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Touring Version of New Suzuki GSX-S1000 on its Way

2022 Suzuki GSX-S1000

When Suzuki announced its redesigned 2022 GSX-S1000, the “sport touring” version known as the GSX-S1000F was missing. Will there be a touring-friendly version of the new bike? According to a recent story in Cycle World, there will be. According to the Cycle World Story, emissions documents indicate that a GSX-S1000T which is longer (luggage rack?), taller (windscreen?) and wider (fairings?) than the naked GSX-S1000 is on its way to the U.S. market. The GSX-S1000T shares the same engine and chassis, however.

We are anxious to see what this new model looks like. We expect it will share the bargain pricing found in the naked version (perhaps just a few hundred dollars more). Touring comfort with a sport bike chassis and 150 horsepower sounds like a good recipe. Stay tuned.

Suzuki has discontinued the GSX-S1000F

36 Comments

  1. Bob says:

    Hopefully, its more than a Versys wannabe.

    Where is the promised parallel twin?

  2. mugwump says:

    If the ergoes are relaxed enough for my old frame, I’m in.

  3. todder says:

    Don’t tell them about the updated 2021 Aprila Tuono V4. The base model has been revised for Sport Touring. Even the passenger seat looks much better. Would be my choice.

    • Bob says:

      The Aprilia is barely comfortable for a track session, and still gets sub-30 mpg. Sure, the Tuono is “better” now… but it sucked to begin with in terms of practicality.

  4. marloweluke2 says:

    I was always interested in the gsxf despite its looks as a sport touring bike but the fuel tank capacity is too small for touring. I don’t want to fill up every 250km. If they put a 20 liter or more tank on this thing I will be very interested.

  5. Mick says:

    It will be interesting to see how much of a slave Suzuki is to the abbreviated tail section fashion. Will they actually make a “touring” model with a tail section that has no real space for luggage or a trunk? Or will they hang a touring badge on a 1000cc motorcycle with less luggage carrying ability than a supermoto.

    • joe b says:

      Well, it would be a first. I cant see it happening. After the RE5 debacle, years later at service school, during discussions, the Rep’s said that Suzuki would never ever again barge ahead with new unproven models. It was their intent, to let others lead the way, and Suzuki would watch a certain market develop, and then try to make a competitive model that fit that sales group, but with a machine with features that would make it a better buy. I know this is some 30-40 years later. Suzuki almost went bankrupt in the 08 credit default debacle. US Suzuki literally retreated to a small room, in someone else’s warehouse, to stay afloat. That they won the MotoGP last year, are still competitive this year, have a few “new” models, is really amazing, they almost went non existent. This machine follows my CB1000R from 2012. I like suzuki’s. But I dont see them coming out with a model, no one else has, in a market they want to create. I see your point. Your not the only logical thinking person who wants a more “standard” like machine, with features that function, and not fashion (that so many detest, and cant wait for the madness to end). It would be neat for them to do it, I doubt it. a thumbs up to your comment.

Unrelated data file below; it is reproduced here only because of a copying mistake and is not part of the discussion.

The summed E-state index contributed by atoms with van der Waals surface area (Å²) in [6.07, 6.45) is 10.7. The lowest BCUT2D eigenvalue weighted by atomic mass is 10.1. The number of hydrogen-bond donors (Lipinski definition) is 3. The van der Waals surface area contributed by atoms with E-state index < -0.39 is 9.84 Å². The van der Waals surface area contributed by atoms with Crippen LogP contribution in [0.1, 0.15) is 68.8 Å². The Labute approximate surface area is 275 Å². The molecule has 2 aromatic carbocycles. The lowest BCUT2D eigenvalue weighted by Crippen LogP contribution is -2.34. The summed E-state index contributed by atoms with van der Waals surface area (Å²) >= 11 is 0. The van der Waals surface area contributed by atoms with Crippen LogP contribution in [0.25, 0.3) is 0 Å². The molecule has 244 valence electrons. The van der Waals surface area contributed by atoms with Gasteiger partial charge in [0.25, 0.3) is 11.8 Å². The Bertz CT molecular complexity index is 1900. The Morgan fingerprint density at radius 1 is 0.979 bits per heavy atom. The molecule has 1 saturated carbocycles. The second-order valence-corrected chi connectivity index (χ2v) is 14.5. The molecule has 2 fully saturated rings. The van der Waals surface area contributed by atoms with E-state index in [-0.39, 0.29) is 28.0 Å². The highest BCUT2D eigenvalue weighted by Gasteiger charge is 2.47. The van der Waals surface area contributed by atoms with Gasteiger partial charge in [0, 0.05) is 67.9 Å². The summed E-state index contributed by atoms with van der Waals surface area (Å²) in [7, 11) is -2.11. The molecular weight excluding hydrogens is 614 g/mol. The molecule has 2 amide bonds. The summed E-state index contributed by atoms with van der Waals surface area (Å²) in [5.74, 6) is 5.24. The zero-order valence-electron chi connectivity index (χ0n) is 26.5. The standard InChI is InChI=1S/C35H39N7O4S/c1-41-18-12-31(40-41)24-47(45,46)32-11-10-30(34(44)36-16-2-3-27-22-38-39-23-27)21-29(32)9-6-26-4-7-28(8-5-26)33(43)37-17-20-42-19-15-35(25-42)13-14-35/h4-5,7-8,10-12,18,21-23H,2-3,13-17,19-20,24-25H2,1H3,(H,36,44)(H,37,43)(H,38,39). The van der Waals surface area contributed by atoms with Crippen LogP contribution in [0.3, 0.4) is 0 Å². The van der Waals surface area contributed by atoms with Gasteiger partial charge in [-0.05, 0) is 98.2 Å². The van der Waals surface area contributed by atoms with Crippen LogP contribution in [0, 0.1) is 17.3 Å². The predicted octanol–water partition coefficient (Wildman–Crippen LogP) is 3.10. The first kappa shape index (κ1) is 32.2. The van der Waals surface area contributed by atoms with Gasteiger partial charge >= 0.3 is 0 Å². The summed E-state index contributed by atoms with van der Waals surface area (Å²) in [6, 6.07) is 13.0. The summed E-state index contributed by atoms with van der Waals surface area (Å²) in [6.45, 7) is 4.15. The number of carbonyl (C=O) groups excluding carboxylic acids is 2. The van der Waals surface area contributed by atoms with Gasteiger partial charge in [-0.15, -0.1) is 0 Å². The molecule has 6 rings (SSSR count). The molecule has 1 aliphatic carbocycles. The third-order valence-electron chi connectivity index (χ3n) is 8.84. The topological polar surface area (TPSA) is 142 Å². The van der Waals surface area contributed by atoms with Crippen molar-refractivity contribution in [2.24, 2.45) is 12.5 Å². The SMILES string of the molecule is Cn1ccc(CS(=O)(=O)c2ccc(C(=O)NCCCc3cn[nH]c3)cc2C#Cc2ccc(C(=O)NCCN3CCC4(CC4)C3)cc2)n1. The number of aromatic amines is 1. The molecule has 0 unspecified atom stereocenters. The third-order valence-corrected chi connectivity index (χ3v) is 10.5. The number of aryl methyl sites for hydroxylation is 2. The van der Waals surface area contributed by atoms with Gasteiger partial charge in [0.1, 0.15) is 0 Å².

• Mick says:

        Time will tell. Fashion is a very powerful form of insanity.

        A traditional tail section might be as radical as a rotary engine to the current street bike fashionista.

        I don’t make the rules. I just complain about them.

      • Tom R says:

        Also, recall the high profile failure of the V-4 Madura and Cavalcade models a decade later in the face of successful competing models by Honda. After that drubbing I bet that Suzuki personnel could hardly get out of bed on some mornings.

        Thankfully Suzuki had also been developing the GSX-R 750, which kind of revolutionized sport bikes. It may have saved the company.

        • todd says:

          I would think the massive success of the SV650 saved them from obscurity.

          • tbone34 says:

            And to think there are rumors that the next gen SV650 will be a parallel twin to save cash. Meanwhile I want a 750-850cc L-twin in the GSX-S750.

  6. fred says:

    I love sport-touring bikes. The market and/or the manufacturers have turned away from the sport-touring segment, but the GSX-S1OOOT gives me a glimmer of hope. We should find out shortly.

  7. TP says:

    I’m looking forward to this. The Ninja 1000 has never done it for me, even if it’s a good performer. The present GSX1000F looked just a bit too sedate (boring) and bulbous.

    • cw says: